(33) Servius, Aeneid 8,310: Facilesque oculos fert omnia circum: physici dicunt ex vino mobiliores oculos fieri. Plautus faciles oculos habet, id est mobiles vino. Hoc etiam Maecenas in Symposio ubi Vergilius et Horatius interfuerunt, cum ex persona Messallae de vi vini loqueretur, ait 'idem umor ministrat faciles oculos, pulchriora reddit omnia et dulcis iuventae reducit bona.' Cf. Plut. Mor. frag. 180: [TEXT NOT REPRODUCIBLE IN ASCII]. For the possibility that this incident may come from Maecenas' Symposium see Jirani 1932, 1-12; Lunderstedt 1911, 92-93. Perhaps Maecenas' Symposium should be added to the list of possible antecedents for Petronius' Cena.

(34) Sen. Ep. 19,9: Volo tibi hoc loco referre dictum Maecenatis vera in ipso culmine [or eculeo] elocuti: 'Ipsa enim altitudo attonat summa.' Si quaeris, in quo libro dixerit; in eo, qui Prometheus inscribitur. See above, note 13 for Maecenas' poem that Seneca quotes in Ep. 101,10.

(35) Rossbach 1920, 356-360; Mazzoli 1968, 300-326. See also Byrne 1997, 19-26.

(36) For the fragments and discussion of Varro's treatment of the topic see Cebe 1996. If Maecenas did compose Menippean satire, it is another point of interest he shares with Seneca and Petronius.

(37) For example, Pliny seems to have consulted some work of Maecenas for Octavian's poor health during the battle of Philippi (NH 7,148); elsewhere Pliny tells about the friendship and affection which developed between a young boy and a dolphin, and adds that he would be embarrassed to mention the story if others including Maecenas had not already done so (pigeret referre, ni res Maecenatis et Fa<b>iani et Flavi Alfii multorumque esset litteris mandata, NH 9,25). Maecenas' name appears in the list of authors in the index for this book as well as for books 32 and 37; see Lunderstedt 1911, 35; for Pliny's use of Maecenas as a source, see Peter, 1967, lxxvii; Oehmichen, 1972 (1880), 82-87.

(38) For an overview of what ancient authors have to say about Maecenas in general see Byrne, 1999, 21-40.

(39) Trimalchio's assumption of the second cognomen 'Maecenatianus' is clearly an allusion to Augustus' minister designed to enhance the reader's impression of Trimalchio not merely as a freedman attempting to appear more important than his station allowed, but also as a man given to great private indulgence, similar to Velleius' description of Maecenas right down to a rejection of higher honors; see, for example, Courtney 2001, 77-78; D'Arms 1981, 97-120; Rose 1971, 22 (cf. 79-80); Veyne 1962, 1620; Marmorale 1948, 65 and 98; Haley 1891, 13-14; Mommsen 1878, 115-121 (1965, 200-205).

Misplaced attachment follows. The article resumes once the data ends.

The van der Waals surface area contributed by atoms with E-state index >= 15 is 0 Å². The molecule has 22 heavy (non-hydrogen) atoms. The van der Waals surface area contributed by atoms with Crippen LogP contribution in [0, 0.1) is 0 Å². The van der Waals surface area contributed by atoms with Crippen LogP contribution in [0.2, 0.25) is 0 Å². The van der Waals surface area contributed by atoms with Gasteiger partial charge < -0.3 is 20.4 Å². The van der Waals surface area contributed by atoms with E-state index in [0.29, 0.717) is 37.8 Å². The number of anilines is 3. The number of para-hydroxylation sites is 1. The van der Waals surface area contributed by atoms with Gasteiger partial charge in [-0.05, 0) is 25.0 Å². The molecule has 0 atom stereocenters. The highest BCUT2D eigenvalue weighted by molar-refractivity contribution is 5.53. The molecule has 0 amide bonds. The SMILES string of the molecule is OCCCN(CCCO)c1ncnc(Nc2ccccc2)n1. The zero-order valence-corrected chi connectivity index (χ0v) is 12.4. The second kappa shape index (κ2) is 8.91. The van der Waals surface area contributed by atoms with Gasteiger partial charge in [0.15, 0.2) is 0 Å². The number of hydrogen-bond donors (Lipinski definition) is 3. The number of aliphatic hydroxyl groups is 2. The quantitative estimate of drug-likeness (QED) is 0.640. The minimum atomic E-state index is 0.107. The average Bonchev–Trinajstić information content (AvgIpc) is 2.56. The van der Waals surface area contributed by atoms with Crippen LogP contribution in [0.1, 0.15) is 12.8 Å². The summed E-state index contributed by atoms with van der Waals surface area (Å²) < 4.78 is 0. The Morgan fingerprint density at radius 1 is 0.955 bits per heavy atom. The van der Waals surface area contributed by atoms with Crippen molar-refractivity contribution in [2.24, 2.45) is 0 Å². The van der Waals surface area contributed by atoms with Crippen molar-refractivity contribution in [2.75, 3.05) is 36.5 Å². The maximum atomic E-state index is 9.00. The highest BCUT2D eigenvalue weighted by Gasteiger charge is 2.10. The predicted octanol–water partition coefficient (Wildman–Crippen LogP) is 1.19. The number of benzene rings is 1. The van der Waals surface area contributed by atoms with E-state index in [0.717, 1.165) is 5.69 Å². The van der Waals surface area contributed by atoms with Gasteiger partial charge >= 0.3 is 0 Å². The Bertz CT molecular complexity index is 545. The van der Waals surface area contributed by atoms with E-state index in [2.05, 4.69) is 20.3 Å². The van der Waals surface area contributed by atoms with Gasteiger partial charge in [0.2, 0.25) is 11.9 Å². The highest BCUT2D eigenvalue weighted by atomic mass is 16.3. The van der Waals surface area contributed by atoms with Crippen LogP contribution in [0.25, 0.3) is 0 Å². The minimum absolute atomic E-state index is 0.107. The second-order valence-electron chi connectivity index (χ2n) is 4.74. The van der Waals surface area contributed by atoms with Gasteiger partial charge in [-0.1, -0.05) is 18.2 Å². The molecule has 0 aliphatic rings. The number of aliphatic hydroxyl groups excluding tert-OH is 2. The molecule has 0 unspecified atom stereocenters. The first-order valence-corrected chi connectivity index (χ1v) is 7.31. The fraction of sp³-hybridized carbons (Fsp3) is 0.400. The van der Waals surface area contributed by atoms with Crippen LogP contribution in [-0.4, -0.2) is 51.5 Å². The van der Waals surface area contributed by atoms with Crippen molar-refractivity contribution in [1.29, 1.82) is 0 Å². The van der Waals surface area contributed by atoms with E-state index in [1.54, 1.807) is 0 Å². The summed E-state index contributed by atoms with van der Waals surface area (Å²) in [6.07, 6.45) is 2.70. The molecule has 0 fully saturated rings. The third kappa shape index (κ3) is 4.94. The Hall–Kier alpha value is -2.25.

(40) Rose 1971, 69 observes that the Epistles would be especially familiar to Petronius' audience because Seneca was producing them at the time the Satyricon was being produced; see also note 8, above.

(41) Cf. Veyne 1961, 244 on Trimalchio's flashiness and bad taste resulting from his success as a freedman, which makes him incapable of success in real high society: 'Tout au plus peut-on dire que sa reussite lui a un peu tourne la tete.'

(42) Cf. Sat. 71,12: cum posset in omnibus decuriis Romae esse, tamen noluit and Velleius (2,88,2) on Maecenas: non minus Agrippa Caesari carus, sed minus honoratus--quippe vixit angusti clavi plene contentus--nec minora consequi potuit, sed non tam concupivit. D'Arms 1981, 110-115 correctly argues that Petronius highlights Maecenas' social attitude in his characterization of Trimalchio here, and many others as well have observed that the freedman affects pretensions beyond his social reach, cf. Bodel, 1999, 43; Beard 1998, 95-98; Rosati 1999, 102 n. 38, Veyne 1961, 244-245. D'Arms, however, is wrong to discount that there is an allusion as well to Maecenas' luxuria criticized by Seneca. D'Arms introduces a comparison of the second line of Trimalchio's epitaph, huic seviratus absenti decretus est, with the anonymous Elegiae in Maecenatem 1,31-32: maius erat potuisse tamen nec velle triumphos / maior res magnis abstinuisse fuit, suggesting that the latter informed the former. The controversy over the dating and purpose of the Elegiae in Maecenatem, which cannot be engaged here, leaves its relevance in serious question (see in particular Schoonhoven 1983 and 1980 for the view that the poems are post-Senecan compositions written specifically in reaction to Seneca's criticism of Maecenas). However, it is worth pointing out that the verbal echoes of comparatives in the Elegiae in Maecenatem are more reminiscent of Velleius' passage about Maecenas' rejection of honors (minus/minora, maius/maior) than Trimalchio's epitaph is of the Elegiae, and Velleius' passage is part of his description of Maecenas' astounding capacity for decadence: Erat tunc urbis custodiis praepositus C. Maecenas equestri, sed splendido genere natus, vir, ubi res vigiliam exigeret, sane exsomnis, providens atque agendi sciens, simul vero aliquid ex negotio remitti posset, otio ac mollitiis paene ultra feminam fluens, non minus Agrippa.... Trimalchio's indifference expressed in the third line of his epitaph makes sense not only in light of Maecenas' indifference to higher status, but also in light of Maecenas' luxuria, which Seneca had recently and famously condemned.

(43) See note 18, above.

(44) Baldwin 1967, 173.

(45) Roman hierarchical sensibilities are at play in the contrast; see, for example, Murray 1985, 39-50, and D'Arms 1990, 308-320.

(46) Parassoglou 1978, 79-80.

(47) Servius, Aeneid 8,310: Maecenas in Symposio ... ait 'idem umor ministrat faciles oculos, pulchriora reddit omnia et dulcis iuventae reducit bona.'